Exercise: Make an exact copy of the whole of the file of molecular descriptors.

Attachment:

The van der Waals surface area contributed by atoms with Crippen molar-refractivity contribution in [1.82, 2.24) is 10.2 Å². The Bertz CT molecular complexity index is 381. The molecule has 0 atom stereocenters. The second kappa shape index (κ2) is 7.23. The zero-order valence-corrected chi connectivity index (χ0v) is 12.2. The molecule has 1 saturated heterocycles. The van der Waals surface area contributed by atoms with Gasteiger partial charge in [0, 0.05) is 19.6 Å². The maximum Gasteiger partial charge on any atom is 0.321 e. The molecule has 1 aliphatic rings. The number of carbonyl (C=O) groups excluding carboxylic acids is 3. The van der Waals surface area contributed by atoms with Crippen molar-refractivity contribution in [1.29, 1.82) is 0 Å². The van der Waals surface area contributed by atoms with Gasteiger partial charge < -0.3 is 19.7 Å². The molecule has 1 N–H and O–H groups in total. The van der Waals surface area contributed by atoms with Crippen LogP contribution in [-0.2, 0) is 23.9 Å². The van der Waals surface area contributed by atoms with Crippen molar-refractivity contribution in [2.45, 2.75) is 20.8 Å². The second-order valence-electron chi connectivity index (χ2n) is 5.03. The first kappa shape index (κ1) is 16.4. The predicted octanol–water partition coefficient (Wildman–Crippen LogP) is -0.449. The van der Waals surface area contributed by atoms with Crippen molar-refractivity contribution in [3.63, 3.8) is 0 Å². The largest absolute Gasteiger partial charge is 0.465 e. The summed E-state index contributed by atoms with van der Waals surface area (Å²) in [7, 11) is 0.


The van der Waals surface area contributed by atoms with Crippen molar-refractivity contribution in [1.82, 2.24) is 10.2 Å². The Bertz CT molecular complexity index is 381. The molecule has 0 atom stereocenters. The second kappa shape index (κ2) is 7.23. The zero-order valence-corrected chi connectivity index (χ0v) is 12.2. The molecule has 1 saturated heterocycles. The van der Waals surface area contributed by atoms with Gasteiger partial charge in [0, 0.05) is 19.6 Å². The maximum Gasteiger partial charge on any atom is 0.321 e. The molecule has 1 aliphatic rings. The number of carbonyl (C=O) groups excluding carboxylic acids is 3. The van der Waals surface area contributed by atoms with Crippen molar-refractivity contribution in [1.29, 1.82) is 0 Å². The van der Waals surface area contributed by atoms with Gasteiger partial charge < -0.3 is 19.7 Å². The molecule has 1 N–H and O–H groups in total. The van der Waals surface area contributed by atoms with Crippen LogP contribution in [-0.2, 0) is 23.9 Å². The van der Waals surface area contributed by atoms with Crippen molar-refractivity contribution in [2.45, 2.75) is 20.8 Å². The second-order valence-electron chi connectivity index (χ2n) is 5.03. The first kappa shape index (κ1) is 16.4. The predicted octanol–water partition coefficient (Wildman–Crippen LogP) is -0.449. The van der Waals surface area contributed by atoms with Crippen molar-refractivity contribution in [3.63, 3.8) is 0 Å². The largest absolute Gasteiger partial charge is 0.465 e. The summed E-state index contributed by atoms with van der Waals surface area (Å²) in [7, 11) is 0.